. . . .At the termination of the morning service, the greater portion of the congregation took their departure. Eagerly seeking the vacated places were hundreds of people who crowded about the doors and gates, striving to obtain entrance. By half after eleven the entire church was filled, every available place occupied, and the stairs to the pulpit even being taken by the more determined sex as places of vantage. Outside the throngs increased, and at a little after noonday the street was fairly blockaded by men and women, who vainly pushed and crowded, and struggled for even a look at the interior.

     The courtesy of Dr. H. S. Cutler, the efficient and cultured conductor of music at Trinity, enabled us to penetrate to the inner rooms, where were the officiating clergymen, their friends of the order, the choir proper, and the amateur volunteers. At 1 o’clock the vibrations of the large organ, played by Mr. Diller, the assistant organist, announced the hour of service, and the procession was formed in the following order, beginning with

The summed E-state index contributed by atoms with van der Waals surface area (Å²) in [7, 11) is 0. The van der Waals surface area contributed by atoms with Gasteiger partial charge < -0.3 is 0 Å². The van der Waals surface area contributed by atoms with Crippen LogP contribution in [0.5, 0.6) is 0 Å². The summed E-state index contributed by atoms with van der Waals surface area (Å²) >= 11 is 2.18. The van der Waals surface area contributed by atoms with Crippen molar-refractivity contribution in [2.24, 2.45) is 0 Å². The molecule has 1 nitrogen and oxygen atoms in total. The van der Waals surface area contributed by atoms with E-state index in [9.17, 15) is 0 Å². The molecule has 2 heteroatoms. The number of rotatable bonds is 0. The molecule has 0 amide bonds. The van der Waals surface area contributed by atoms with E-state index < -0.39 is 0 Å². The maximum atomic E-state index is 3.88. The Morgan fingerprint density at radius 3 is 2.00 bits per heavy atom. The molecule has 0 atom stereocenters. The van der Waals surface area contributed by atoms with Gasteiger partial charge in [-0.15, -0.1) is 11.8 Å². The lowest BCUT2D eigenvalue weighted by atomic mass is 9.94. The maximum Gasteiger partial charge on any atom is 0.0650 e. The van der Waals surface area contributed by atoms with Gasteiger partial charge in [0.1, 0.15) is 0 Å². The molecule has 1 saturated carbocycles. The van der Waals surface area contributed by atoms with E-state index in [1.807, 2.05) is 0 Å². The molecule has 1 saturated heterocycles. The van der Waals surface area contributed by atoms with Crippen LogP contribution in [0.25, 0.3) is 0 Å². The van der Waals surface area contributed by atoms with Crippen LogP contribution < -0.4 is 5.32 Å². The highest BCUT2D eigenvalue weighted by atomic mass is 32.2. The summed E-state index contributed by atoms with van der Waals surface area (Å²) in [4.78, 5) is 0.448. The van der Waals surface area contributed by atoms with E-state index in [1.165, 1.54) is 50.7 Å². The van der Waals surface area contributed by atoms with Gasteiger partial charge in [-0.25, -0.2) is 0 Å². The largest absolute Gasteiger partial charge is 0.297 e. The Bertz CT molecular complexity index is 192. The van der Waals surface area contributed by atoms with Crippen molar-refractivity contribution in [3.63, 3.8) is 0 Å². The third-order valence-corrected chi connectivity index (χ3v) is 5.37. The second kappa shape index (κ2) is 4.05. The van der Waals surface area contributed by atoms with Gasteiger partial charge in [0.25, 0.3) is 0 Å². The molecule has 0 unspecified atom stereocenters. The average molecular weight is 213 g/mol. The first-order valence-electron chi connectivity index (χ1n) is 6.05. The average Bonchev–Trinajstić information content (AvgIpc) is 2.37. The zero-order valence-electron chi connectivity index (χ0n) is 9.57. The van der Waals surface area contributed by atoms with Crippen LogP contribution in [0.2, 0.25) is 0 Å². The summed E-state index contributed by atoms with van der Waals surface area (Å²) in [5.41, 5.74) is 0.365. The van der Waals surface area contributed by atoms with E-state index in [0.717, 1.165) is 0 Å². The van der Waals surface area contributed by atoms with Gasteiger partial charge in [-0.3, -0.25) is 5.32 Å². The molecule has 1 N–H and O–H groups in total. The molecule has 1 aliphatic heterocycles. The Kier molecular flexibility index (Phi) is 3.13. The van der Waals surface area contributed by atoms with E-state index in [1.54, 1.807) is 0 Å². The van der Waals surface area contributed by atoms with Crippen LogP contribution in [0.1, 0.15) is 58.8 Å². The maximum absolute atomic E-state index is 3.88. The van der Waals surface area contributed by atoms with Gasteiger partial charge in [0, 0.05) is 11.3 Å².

The Choir, as follows: [Lists choir members]. . . .

     As these gentlemen entered the chancel, the church presented a splendid sight. There sat or stood compacted a vast congregation of expectants, in whose ears yet rang the chiming of the bells, and w[illeg.] with appetite sharpened by the occasion and organic performances of Mr. Diller, waited anxiously for the coming feast. . . .

     The piece de resistance was then in order. The grand

     Te Deum,

     which was performed on this occasion, was written in the year 1750, by the celebrated composer and organist at Windsor Chapel, Dr. William Boyce, and is known as the ‘Boyce Te Deum in A.’ It is due to Dr. Cutler to state that the superb rendition of this work by himself and choir was made wholly without rehearsal; in fact, the scores and parts were distributed for the first time some five minutes before the procession entered the chancel. The effect was indescribably grand. . . .

     Gloria in Excelsis. The full force of the organ then pealed forth the magnificent harmony, in which the choir and the congregation joined, producing grand effect.

     After the Rector, Rev. Morgan Dix, D. D., had pronounced the benediction, Mr. Diller, Dr. Cutler’s assistant, played upon the large organ a selection of national airs, during which the audience slowly and reluctantly dispersed.